The Indian cricket team uniforms made by Nike and the blankets distributed on Emirates airlines for passengers may not quite have anything in common. But a common thread binds them together. Quite literally!

The uniforms and blankets are both made with recycled PET bottles. But the common thread between the two, and the simplicity, ends just there.

That is just one way to show how recycled PET is used in one of the ways after it has completed the cycle for primary use.

Highly inert nature of PET, or polyethylene terephthalate, makes it safe and non-toxic – which makes it extremely suitable for recycling. That is why PET is the most widely recycled plastic in the world. PET Bottles can be recycled repeatedly without fear of any significant deterioration of the quality for use in production of fibres, monofilament, sheet, mattresses, car parts and several other applications.

It is technically feasible to recycle post-consumer PET bottles used for beverages into granules, suitable for production of PET bottles for use again in packaging of beverages. However, Indian regulations do not permit it at present. Countries like Germany, Japan, US and others allow use of such recycled material for packaging of food products and beverage. The process, machinery and location producing such recyclable material need approval from the regulator. Still, the largest percentages of recovered post-consumer PET bottles are recycled into fibre production due to economics and demand in Asian countries.

Have you ever noticed a rag picker sifting through items in a pile of garbage? The next time you see one, it may be worth looking closely. Amongst other items, he will be found looking for PET bottles, which fetch him more money -about Rs.14-15 per kg. It fetches him more money because of its exceptional recyclable qualities. The rag picker understands the worth of PET bottles is a great ground-level validation of the product.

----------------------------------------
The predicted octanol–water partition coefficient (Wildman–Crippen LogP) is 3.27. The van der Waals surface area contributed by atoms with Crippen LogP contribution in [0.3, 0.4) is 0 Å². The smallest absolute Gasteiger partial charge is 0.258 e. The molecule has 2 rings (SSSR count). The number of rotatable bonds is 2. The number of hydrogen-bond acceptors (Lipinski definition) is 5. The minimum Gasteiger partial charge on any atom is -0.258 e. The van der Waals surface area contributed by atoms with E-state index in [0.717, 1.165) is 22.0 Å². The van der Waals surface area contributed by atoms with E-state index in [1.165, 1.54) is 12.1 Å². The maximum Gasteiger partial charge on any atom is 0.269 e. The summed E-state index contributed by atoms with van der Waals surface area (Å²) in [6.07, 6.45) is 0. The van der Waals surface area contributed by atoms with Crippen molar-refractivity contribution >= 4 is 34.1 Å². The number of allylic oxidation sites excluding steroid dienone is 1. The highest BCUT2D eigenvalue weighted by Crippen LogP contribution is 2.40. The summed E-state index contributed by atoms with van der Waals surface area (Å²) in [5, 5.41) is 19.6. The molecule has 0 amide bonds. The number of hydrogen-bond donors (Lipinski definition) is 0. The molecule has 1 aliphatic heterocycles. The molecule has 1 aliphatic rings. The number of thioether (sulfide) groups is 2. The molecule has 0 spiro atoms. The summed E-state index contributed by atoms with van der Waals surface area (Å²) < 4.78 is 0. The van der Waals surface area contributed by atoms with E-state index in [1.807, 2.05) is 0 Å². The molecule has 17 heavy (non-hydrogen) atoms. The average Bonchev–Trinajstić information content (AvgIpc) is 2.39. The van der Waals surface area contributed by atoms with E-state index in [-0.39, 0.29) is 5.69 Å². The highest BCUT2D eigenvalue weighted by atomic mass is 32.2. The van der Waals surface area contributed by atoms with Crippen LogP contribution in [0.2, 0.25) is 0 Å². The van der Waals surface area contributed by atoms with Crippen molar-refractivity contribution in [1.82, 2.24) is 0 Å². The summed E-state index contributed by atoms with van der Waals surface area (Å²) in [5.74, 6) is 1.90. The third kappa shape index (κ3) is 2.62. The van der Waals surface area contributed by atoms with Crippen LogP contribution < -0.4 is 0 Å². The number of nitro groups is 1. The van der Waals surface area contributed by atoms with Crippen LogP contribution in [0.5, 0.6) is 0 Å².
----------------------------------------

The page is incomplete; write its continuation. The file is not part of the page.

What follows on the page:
There are four main protagonists in the recycling story for PET bottles, with the waste collectors being the first. The bottles are sold to kabadiwallas for around Rs.14-15 a kg – a fair amount for the rag pickers.

Act two begins with the kabadiwallas, most of whom receive mixed-plastic waste from different sources. The first thing they need to do is to sort the different kinds of plastics and separate them. When that is done, they make bundles of the PET bottles and pile them up separately. These are then sold further to PET traders, for about Rs.25 a kg. Again, this number adds up to forming a large part of their income.

The third stage is crucial for the recycling process. It is the middle arc in the recycling narrative, where the traders enter the scene. A fair amount of work is done at this stage, because this is where the first major sorting takes place, which is an important step in PET recycling.

The traders receive anywhere between a few hundred kilograms to a few tons of PET bottles a day. These are first inspected manually, to insure that they are all PET. Then, even within the PET bottles, further segregation is needed. This is because each PET bottle has various types of plastic on it – while the bottle itself is made of PET, the caps and labels are not, and thus need to be removed. Also, the coloured PET bottles cannot be mixed with the clear ones, so they are separated as well.

Once segregation is complete, the bottles are put into baling machines – large crushing machines which press the bottles together – and made into compact bundles. The traders earn about Rs.30-31 per kg for these bales, which are loaded onto trucks sent to recycling centres. That is the final stage of the recycling process.

After this the trucks carrying bales of PET bottles arrive at the recyclers’ facilities. Here the sorting and cleaning process starts all over again. The process is very thorough and does not leave gaps for any slip ups, because if any other kind of plastic gets mixed with PET, it causes problems downstream in the recycling process.

Once the bottles are checked for any caps of other kinds of plastic, through both manual as well as mechanical systems, they are painstakingly cleaned. The bottles are then shredded and made into flakes. These flakes are, in turn, subjected to further washing and drying, after which they are shipped to the manufacturing units. The flakes are then turned into yarn, which is then used to make fabric or other materials.

The blankets on Emirates airlines or the uniform of the Indian cricket team tell a great story - of thousands of people working together, mobilising resources, across the country to collect, sort, segregate, and recycle billions and billions of PET bottles every year. Each protagonist plays a pivotal role to make this happen, without whom the chain would collapse. The fact that there is a 70 per cent recycling rate of PET in the organised sector alone is a testimony to the extensiveness of the PET recycling industry in India.

Next time you wear a shirt or a jacket, think about where it came from, and the thousands of people who played a part in bringing it to you. When you drink from a PET bottle, try and put it in a recycle bin – you’ll make someone’s job easier.

(Prakash Chandra Joshi is General Secretary, PACE)